agosto 28, 2005

KATRINA / An Unpredictable Behemoth Grew

ANDREW C. REVKIN The New York Times

Approaching Storm Slows Oil Output in Gulf of Mexico (NYT)

As ripples of vapor-filled turbulence began to organize into a storm over the steamy waters of the southeastern Bahamas early last week, Tropical Depression 12 was born, giving few hints that it was an embryonic monster that would grow into Hurricane Katrina.

In the 5 p.m. written "public discussion" on Tuesday, forecasters at the National Hurricane Center in Miami noted that, given the lack of storm-shredding wind shear and the presence of ample heat in the Atlantic, "at least steady intensification appears to be in order."

From that time on, the storm kept favoring the upper end of the range of possibilities projected by meteorologists and a half-dozen supercomputer simulations.

By Wednesday evening, the hurricane center gave the first hint that what had already become a tropical storm "could intensify a little more than anticipated" and might become a small hurricane before striking southern Florida.




Still, when it struck Florida about 24 hours later - killing nine people and knocking out the electricity for a million more - its power seemed to catch many by surprise.

The storm kept "nudging" the upper limits of the predictions, said Bill Read, a meteorologist who is tracking the storm for the hurricane center. In an unusual manner, the storm kept its swirling shape and retained its strength as it quickly rumbled across the state.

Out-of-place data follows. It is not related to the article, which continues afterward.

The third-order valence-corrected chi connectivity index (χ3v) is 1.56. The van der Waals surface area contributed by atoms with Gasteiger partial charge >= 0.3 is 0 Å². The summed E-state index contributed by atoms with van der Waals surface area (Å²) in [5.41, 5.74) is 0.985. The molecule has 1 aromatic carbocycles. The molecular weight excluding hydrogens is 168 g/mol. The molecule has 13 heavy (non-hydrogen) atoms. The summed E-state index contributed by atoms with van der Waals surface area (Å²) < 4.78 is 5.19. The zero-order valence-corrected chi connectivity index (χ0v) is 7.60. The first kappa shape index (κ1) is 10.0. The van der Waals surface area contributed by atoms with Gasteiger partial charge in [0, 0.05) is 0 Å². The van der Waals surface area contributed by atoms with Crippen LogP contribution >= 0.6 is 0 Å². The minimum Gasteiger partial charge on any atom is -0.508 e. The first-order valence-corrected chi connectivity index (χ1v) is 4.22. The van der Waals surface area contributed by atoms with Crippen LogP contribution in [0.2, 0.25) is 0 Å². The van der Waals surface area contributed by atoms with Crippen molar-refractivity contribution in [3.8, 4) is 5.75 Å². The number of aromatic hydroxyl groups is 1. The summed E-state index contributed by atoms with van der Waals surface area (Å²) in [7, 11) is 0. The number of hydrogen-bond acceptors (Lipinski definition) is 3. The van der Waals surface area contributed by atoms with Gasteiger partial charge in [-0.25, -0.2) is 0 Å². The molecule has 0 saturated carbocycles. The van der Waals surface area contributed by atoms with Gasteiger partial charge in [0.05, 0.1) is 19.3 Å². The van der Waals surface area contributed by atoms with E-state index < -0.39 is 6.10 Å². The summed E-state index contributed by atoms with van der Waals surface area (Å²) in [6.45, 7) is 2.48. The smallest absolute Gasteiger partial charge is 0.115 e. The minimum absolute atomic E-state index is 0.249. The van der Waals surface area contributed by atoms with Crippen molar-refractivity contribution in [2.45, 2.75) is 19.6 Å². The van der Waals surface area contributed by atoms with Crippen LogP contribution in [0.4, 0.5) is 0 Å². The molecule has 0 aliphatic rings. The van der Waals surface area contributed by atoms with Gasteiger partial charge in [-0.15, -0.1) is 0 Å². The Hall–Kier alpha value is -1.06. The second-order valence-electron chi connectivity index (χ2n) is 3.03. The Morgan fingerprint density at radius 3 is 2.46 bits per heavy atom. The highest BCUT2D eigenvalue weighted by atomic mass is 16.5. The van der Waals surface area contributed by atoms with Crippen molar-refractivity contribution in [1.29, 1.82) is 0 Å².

In the Gulf of Mexico, all projections had been that the storm would intensify as it drew energy from the warm waters there, and chance events favored growth. It churned directly over an oceanic feature that is the nemesis of gulf state disaster planners: the "loop current," a great, deep whorl of tropics-hot seawater that pulses in between the Yucatán and Cuba each year and then stays south of Louisiana into late summer.




Often, even in the Gulf of Mexico, storms weaken as they suck up cool water that lies stratified beneath the warm surface. But in the loop, even the depths are hot.

This "is like adding high-octane fuel to the fire," a Friday night public discussion said.

Forecasters then watched in wonder as a series of conditions, many of them poorly understood, caused the storm to do what no one wanted: intensify, expand and maintain a terrifying trajectory.

The energy, the near-record low pressure in the storm's core, and its huge dimensions added up to an inevitable disaster, Mr. Read said.

"That's why they're basically forecasting Armageddon when it goes inland," he said.

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